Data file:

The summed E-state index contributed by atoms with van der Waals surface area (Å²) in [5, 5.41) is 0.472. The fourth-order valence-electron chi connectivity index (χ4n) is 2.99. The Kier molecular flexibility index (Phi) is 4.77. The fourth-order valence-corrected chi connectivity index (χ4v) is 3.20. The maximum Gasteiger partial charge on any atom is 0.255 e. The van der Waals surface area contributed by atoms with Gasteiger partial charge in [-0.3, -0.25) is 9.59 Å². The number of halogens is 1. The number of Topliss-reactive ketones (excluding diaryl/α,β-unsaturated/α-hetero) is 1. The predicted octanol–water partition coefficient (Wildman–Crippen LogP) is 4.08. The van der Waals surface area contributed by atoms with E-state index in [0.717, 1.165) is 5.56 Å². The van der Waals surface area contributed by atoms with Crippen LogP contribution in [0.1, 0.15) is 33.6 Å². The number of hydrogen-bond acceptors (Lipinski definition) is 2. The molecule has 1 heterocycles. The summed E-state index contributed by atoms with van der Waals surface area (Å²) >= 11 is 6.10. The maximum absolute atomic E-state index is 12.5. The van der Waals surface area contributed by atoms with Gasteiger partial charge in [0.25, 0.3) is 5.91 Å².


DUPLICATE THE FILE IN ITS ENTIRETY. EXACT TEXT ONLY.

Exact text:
The summed E-state index contributed by atoms with van der Waals surface area (Å²) in [5, 5.41) is 0.472. The fourth-order valence-electron chi connectivity index (χ4n) is 2.99. The Kier molecular flexibility index (Phi) is 4.77. The fourth-order valence-corrected chi connectivity index (χ4v) is 3.20. The maximum Gasteiger partial charge on any atom is 0.255 e. The van der Waals surface area contributed by atoms with Gasteiger partial charge in [-0.3, -0.25) is 9.59 Å². The number of halogens is 1. The number of Topliss-reactive ketones (excluding diaryl/α,β-unsaturated/α-hetero) is 1. The predicted octanol–water partition coefficient (Wildman–Crippen LogP) is 4.08. The van der Waals surface area contributed by atoms with E-state index in [0.717, 1.165) is 5.56 Å². The van der Waals surface area contributed by atoms with Crippen LogP contribution in [0.1, 0.15) is 33.6 Å². The number of hydrogen-bond acceptors (Lipinski definition) is 2. The molecule has 1 heterocycles. The summed E-state index contributed by atoms with van der Waals surface area (Å²) >= 11 is 6.10. The maximum absolute atomic E-state index is 12.5. The van der Waals surface area contributed by atoms with Gasteiger partial charge in [0.25, 0.3) is 5.91 Å².